Learning more food preparation skills is critical to young people, who to this point have no food knowledge. During a typical nutrition session if the class is having a conversation about alternatives to the foods they eat, and we have real ideas for what can be an alternative but they have no skills to actually make those dishes then the lesson quickly turns from solution-oriented to problem-oriented. Therefore, it is valuable and engaging for them to have opportunities to learn to prepare those alternative healthy dishes we discuss.

As mentioned before, these students need strategy sessions to learn how to recognize gaffs in the system and work to apply the right kind of pressure to change and reform those gaps. Allowing time for comments on wellness-related problems and solutions, we could work to transform those times of despair to times of empowerment and engagement. One student complains about the food in the cafeteria, okay, well how do you think we should fix that problem? Perhaps sitting down with the people in charge of food policy at the school and discussing the ill affects of the problem and the potential benefits to fixing the problem. Focusing on potential benefits that would also alleviate problems they are looking to solve would be wise strategy. This is what I imagine would help students to become engaged in solution-oriented work (recognizing problems but transcending the initial despair and working to find and implement a solution). Such a mentality is instrumental in raising the standards of residential facilities throughout Pennsylvania.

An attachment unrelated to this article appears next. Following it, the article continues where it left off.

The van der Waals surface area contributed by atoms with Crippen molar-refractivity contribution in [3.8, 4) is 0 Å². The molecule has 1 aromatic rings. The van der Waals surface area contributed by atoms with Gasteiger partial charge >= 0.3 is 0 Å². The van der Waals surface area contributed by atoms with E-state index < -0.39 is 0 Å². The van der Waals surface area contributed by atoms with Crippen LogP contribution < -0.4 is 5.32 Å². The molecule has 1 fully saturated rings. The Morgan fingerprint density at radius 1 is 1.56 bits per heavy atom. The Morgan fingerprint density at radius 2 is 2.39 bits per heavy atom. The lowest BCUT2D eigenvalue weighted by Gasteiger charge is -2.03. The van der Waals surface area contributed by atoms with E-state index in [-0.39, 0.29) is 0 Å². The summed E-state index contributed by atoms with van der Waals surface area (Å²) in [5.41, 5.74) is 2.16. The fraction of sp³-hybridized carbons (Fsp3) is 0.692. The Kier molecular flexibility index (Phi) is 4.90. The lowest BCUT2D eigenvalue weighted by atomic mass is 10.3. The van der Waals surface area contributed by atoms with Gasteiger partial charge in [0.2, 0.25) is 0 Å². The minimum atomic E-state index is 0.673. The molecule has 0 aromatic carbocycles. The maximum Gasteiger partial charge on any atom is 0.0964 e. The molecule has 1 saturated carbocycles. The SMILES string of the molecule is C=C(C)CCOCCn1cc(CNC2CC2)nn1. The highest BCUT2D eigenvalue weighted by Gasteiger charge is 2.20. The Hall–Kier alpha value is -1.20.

This wellness council would then be a combination of accruing food preparation skills, reviewing nutrition activities, and wellness strategy sessions. With the goal of empowering students to the point where the council will sustain itself with minimal activity from me, this heightened participation on the part of students will hopefully encourage a new culture of idealism and activism from the students.

Summer School Students cry for more better School

Don't believe students are interested in hands-on work? Don't believe critical thinking skills would aid students in their journey to an actualized education (education pursued due to it's relevance and applicability to life inside and outside of school)? A few students over the past few days have proven those doubts wrong. All students learning in an "oppressive" environment require the skills to demand properly and in an organized manner, and they require hands-on experience learning subject material. If these requirements are not met, students will resort to explicit spoken resistance and blatant physical resistance. Therefore, by creating opportunities for either direct hands-on experience or teaching skills of properly planning and demanding change, teachers can demonstrate principles of liberatory education and hope.